Hol Chan Marine Reserve to implement new rules for film/photography crews
Saturday, November 18th, 2017
Hol Chan Marine Reserve management is planning to set up new regulations for filmmakers and underwater photographers at the Reserve. The new rules seek to prevent any potential damage that may be caused to the reef and marine life within the said protected area during such activities. This decision comes after a social media post by a local tour operator alleges that on November 3rd, while filming at Hol Chan, a film crew hired by Royal Caribbean Cruise Line behaved carelessly and caused damage to the Belize Barrier Reef.
The accusations state that the film crew was touching, kicking and even standing on the delicate corals. The local guide, who was hired by the crew as a safety diver alleges that he kept advising them against these actions. However, they paid little attention to his instructions. “When I was hired as a safety diver, I was not aware that it was for the filming of a commercial until we got there,” says the tour guide. “The person, who asked me to go along, said they just needed me to watch over the divers in the water in case something happened.”
According to him, he kept an eye on the videographers in the water. “As soon as we got in I noticed that snorkeling videographers were kicking the coral, I popped my head up and told them they need to watch how they’re kicking as they can’t be doing that,” the tour guide explained. “Despite my warnings, the ill-actions continued. I became frustrated and left the site prior to the completion of the filming.” He adds that one of the videographers is an avid diver living on the island who kept resting on corals for extended periods.
Hol Chan management investigated, and according to the Reserve’s manager Miguel Alamilla, it is too early to say how much damage was done. “We are still working on it, trying to measure the damage that may have been done,” he said. “We are also trying to inspect all of the areas where this activity occurred in order to come up with some conclusions.”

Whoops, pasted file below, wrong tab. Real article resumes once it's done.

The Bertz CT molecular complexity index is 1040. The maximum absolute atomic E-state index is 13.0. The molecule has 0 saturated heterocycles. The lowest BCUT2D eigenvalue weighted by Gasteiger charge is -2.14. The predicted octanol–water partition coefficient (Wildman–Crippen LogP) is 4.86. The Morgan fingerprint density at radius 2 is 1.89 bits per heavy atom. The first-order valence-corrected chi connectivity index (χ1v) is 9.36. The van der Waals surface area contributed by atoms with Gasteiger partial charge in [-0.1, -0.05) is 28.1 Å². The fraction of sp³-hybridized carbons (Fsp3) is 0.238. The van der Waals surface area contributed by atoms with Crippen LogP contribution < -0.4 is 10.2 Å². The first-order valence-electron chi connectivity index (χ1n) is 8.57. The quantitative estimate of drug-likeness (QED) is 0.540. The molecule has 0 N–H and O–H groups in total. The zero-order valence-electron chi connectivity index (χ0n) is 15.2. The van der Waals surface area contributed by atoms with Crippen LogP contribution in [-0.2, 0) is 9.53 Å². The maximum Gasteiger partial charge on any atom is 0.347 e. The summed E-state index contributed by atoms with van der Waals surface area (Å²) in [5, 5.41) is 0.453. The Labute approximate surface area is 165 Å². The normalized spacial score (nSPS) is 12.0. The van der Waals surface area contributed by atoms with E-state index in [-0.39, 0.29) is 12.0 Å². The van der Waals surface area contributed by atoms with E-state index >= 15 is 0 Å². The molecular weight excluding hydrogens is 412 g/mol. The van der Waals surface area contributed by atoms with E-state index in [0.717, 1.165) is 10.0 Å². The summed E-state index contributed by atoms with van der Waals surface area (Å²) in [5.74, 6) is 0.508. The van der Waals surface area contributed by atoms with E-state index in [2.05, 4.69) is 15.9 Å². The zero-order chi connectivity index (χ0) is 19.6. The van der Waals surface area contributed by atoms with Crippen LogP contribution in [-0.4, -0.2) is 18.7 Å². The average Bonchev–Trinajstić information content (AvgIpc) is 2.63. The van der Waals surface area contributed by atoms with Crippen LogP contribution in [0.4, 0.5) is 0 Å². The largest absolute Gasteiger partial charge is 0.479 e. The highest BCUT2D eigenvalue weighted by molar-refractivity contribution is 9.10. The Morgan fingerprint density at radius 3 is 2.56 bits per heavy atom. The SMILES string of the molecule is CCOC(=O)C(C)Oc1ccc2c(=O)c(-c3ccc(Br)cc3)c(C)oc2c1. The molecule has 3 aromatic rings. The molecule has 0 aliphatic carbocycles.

However, Alamilla indicated that the film crew had all the legal permits to be onsite and that the safety diver should have played a bigger role in monitoring the situation. “The safety diver is the person in charge of overseeing the activity and make sure everything goes well,” Alamilla explained. “At any given point, if he noticed that for some reason the crew was not complying with his instructions, he had the authority to stop the dive immediately,” Alamilla added that at times they cannot be onsite due to limited human resources, however, in such cases, the tour guide is in charge and responsible for the divers and the environment.
Alamilla further explained that in order to avoid any future incidents, film crews will now have to apply directly to Hol Chan for approval. “We are working on that service so they can make all the arrangements with us,” he said. “In the case of underwater photographers and videographers, we will do a background check on them to find out if they have the sufficient experience and responsibility to carry on these types of activities.” In addition, he said that for future groups of this kind, when approved, they will try to have a member of their staff onsite to monitor such activities. A date was not given when the new regulation will be implemented.
Hol Chan Marine Reserve takes this opportunity once again to remind the general public and visitors that marine life, including corals, should not be tampered with. Divers and snorkelers should avoid touching the coral, by all means, possible, as the simplest of touch can destroy the organism. To report any misconduct within the marine reserve, contact 226-2247.
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